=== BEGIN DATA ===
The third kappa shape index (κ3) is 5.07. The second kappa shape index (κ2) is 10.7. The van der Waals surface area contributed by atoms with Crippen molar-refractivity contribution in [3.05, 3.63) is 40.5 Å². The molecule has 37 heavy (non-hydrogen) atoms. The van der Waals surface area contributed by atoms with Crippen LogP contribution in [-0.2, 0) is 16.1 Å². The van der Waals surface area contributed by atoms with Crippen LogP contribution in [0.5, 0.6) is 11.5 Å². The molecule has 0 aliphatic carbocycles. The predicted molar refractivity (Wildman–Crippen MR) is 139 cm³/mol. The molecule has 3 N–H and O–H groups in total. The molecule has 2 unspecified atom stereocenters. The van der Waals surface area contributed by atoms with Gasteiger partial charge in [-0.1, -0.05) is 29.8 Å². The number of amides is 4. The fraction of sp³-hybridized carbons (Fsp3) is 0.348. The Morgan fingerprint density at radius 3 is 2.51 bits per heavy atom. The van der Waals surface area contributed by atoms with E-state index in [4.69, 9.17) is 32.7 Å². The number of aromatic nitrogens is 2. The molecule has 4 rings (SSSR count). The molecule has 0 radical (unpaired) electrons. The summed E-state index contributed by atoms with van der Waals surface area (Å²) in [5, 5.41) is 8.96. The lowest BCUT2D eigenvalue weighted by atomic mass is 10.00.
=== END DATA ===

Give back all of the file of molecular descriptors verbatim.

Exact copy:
The third kappa shape index (κ3) is 5.07. The second kappa shape index (κ2) is 10.7. The van der Waals surface area contributed by atoms with Crippen molar-refractivity contribution in [3.05, 3.63) is 40.5 Å². The molecule has 37 heavy (non-hydrogen) atoms. The van der Waals surface area contributed by atoms with Crippen LogP contribution in [-0.2, 0) is 16.1 Å². The van der Waals surface area contributed by atoms with Crippen LogP contribution in [0.5, 0.6) is 11.5 Å². The molecule has 0 aliphatic carbocycles. The predicted molar refractivity (Wildman–Crippen MR) is 139 cm³/mol. The molecule has 3 N–H and O–H groups in total. The molecule has 2 unspecified atom stereocenters. The van der Waals surface area contributed by atoms with Gasteiger partial charge in [-0.1, -0.05) is 29.8 Å². The number of amides is 4. The fraction of sp³-hybridized carbons (Fsp3) is 0.348. The Morgan fingerprint density at radius 3 is 2.51 bits per heavy atom. The van der Waals surface area contributed by atoms with E-state index in [4.69, 9.17) is 32.7 Å². The number of aromatic nitrogens is 2. The molecule has 4 rings (SSSR count). The molecule has 0 radical (unpaired) electrons. The summed E-state index contributed by atoms with van der Waals surface area (Å²) in [5, 5.41) is 8.96. The lowest BCUT2D eigenvalue weighted by atomic mass is 10.00.